The New York Times public editor, Clark Hoyt, takes a look at the changes coming to the paper, today, including where the paper will cut staff, and how it will address charging on the web.
According to Hoyt’s story, executive editor Bill Keller will try to trim, rather than slash, expenses when the paper removes 100 staffers. He wants to keep national and international bureaus. He won’t do anything radical like remove the sports section.
However, he says he’ll look at the 70 blogs on the Web site, and see if any should be dropped. Maybe he can look at their pageviews for that. Keller will also look at the editing process and figure out if they need as many editors in the era of a flowing news cycle as they did in the past.
As for the paywall we’ve all heard about the NYT mulling? It’s coming soon:
Keller said: “It’s a much tougher, more complicated decision than it seems to all the armchair experts. There is no clear consensus on the right way to go.” At stake are millions of dollars from online advertisers who want the largest possible number of readers. Putting up any kind of pay wall has the potential to drive away readers and some of those dollars.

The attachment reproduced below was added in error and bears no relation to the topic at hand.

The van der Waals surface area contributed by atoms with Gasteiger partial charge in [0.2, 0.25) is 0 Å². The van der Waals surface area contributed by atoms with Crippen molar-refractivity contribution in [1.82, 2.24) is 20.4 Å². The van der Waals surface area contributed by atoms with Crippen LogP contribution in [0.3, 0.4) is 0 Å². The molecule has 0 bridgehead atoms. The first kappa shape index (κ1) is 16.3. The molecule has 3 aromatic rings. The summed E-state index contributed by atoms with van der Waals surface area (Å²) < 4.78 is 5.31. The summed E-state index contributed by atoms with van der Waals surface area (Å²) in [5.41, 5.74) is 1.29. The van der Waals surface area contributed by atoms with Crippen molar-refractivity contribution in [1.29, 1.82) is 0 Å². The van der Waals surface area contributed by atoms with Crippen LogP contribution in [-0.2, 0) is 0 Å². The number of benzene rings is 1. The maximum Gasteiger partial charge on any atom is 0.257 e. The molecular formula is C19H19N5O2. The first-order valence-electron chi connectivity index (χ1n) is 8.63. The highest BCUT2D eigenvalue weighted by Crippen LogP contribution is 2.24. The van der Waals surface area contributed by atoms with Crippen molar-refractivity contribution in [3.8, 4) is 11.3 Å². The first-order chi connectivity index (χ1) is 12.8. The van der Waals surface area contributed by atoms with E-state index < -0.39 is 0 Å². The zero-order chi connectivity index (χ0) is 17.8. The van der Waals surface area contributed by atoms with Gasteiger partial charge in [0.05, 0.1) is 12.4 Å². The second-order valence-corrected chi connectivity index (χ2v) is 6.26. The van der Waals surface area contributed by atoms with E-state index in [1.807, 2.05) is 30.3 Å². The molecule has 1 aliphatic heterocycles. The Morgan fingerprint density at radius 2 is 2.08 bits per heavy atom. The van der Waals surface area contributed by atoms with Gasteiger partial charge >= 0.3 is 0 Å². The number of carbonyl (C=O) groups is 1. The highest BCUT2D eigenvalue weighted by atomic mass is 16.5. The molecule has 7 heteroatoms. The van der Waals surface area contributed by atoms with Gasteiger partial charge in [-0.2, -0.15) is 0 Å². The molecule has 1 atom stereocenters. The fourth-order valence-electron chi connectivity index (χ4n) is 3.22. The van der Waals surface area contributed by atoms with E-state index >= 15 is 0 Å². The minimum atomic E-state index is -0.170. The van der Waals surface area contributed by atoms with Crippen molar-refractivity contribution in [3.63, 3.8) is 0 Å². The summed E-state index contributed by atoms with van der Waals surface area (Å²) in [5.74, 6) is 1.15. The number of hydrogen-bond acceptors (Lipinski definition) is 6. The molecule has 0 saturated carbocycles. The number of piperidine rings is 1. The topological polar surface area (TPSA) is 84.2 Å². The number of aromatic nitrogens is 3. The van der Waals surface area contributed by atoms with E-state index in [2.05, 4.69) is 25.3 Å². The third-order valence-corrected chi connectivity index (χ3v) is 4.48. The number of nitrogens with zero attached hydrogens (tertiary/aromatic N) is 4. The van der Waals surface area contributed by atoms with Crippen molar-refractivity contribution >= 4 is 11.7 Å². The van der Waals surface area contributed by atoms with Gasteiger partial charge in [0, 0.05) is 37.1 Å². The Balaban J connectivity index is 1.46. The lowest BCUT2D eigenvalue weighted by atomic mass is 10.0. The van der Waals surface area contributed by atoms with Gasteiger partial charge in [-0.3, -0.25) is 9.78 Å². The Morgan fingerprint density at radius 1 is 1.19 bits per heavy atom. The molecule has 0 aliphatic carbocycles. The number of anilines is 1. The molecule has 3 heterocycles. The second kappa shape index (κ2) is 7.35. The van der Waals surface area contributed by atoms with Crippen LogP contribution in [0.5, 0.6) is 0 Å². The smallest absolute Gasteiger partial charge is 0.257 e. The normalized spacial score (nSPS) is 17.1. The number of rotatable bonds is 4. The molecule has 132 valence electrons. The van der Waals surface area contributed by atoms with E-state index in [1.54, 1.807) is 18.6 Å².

Arthur Sulzberger Jr., the publisher, said the newsroom cuts and a decision about charging online readers are entirely separate issues. The cuts are “meant to address the immediate, short-term realities of our current economic situation.” Charging for online content, he said, is a strategic issue that “would have little or no impact on our financial results in the short term, but rather position us differently for long-term growth.”
Stay tuned. Keller said his guess is, “We’re within weeks of a decision.”